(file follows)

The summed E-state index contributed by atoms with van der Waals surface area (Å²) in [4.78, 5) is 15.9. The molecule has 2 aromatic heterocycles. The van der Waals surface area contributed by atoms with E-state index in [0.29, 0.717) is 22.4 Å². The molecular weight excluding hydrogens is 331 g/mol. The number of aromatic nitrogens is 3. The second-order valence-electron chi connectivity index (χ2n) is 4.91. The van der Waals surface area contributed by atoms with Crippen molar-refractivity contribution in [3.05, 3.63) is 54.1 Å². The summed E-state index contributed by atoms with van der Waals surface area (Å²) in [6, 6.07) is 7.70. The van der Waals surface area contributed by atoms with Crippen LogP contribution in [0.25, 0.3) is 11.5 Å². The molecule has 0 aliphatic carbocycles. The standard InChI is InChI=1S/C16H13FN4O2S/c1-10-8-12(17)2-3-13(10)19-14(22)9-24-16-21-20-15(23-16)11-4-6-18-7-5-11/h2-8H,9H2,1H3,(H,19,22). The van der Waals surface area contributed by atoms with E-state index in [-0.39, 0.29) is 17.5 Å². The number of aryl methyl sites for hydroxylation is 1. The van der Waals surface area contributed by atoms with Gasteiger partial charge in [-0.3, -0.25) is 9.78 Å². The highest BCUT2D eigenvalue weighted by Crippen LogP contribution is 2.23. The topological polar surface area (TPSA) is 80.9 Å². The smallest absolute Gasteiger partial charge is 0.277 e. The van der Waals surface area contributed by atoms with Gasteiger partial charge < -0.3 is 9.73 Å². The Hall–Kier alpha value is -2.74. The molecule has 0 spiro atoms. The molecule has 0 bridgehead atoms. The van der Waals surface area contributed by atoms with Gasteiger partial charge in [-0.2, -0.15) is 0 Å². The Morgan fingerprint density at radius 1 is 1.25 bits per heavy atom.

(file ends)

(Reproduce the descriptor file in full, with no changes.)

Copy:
The summed E-state index contributed by atoms with van der Waals surface area (Å²) in [4.78, 5) is 15.9. The molecule has 2 aromatic heterocycles. The van der Waals surface area contributed by atoms with E-state index in [0.29, 0.717) is 22.4 Å². The molecular weight excluding hydrogens is 331 g/mol. The number of aromatic nitrogens is 3. The second-order valence-electron chi connectivity index (χ2n) is 4.91. The van der Waals surface area contributed by atoms with Crippen molar-refractivity contribution in [3.05, 3.63) is 54.1 Å². The summed E-state index contributed by atoms with van der Waals surface area (Å²) in [6, 6.07) is 7.70. The van der Waals surface area contributed by atoms with Crippen LogP contribution in [0.25, 0.3) is 11.5 Å². The molecule has 0 aliphatic carbocycles. The standard InChI is InChI=1S/C16H13FN4O2S/c1-10-8-12(17)2-3-13(10)19-14(22)9-24-16-21-20-15(23-16)11-4-6-18-7-5-11/h2-8H,9H2,1H3,(H,19,22). The van der Waals surface area contributed by atoms with E-state index in [-0.39, 0.29) is 17.5 Å². The number of aryl methyl sites for hydroxylation is 1. The van der Waals surface area contributed by atoms with Gasteiger partial charge in [-0.3, -0.25) is 9.78 Å². The highest BCUT2D eigenvalue weighted by Crippen LogP contribution is 2.23. The topological polar surface area (TPSA) is 80.9 Å². The smallest absolute Gasteiger partial charge is 0.277 e. The van der Waals surface area contributed by atoms with Gasteiger partial charge < -0.3 is 9.73 Å². The Hall–Kier alpha value is -2.74. The molecule has 0 spiro atoms. The molecule has 0 bridgehead atoms. The van der Waals surface area contributed by atoms with Gasteiger partial charge in [-0.2, -0.15) is 0 Å². The Morgan fingerprint density at radius 1 is 1.25 bits per heavy atom.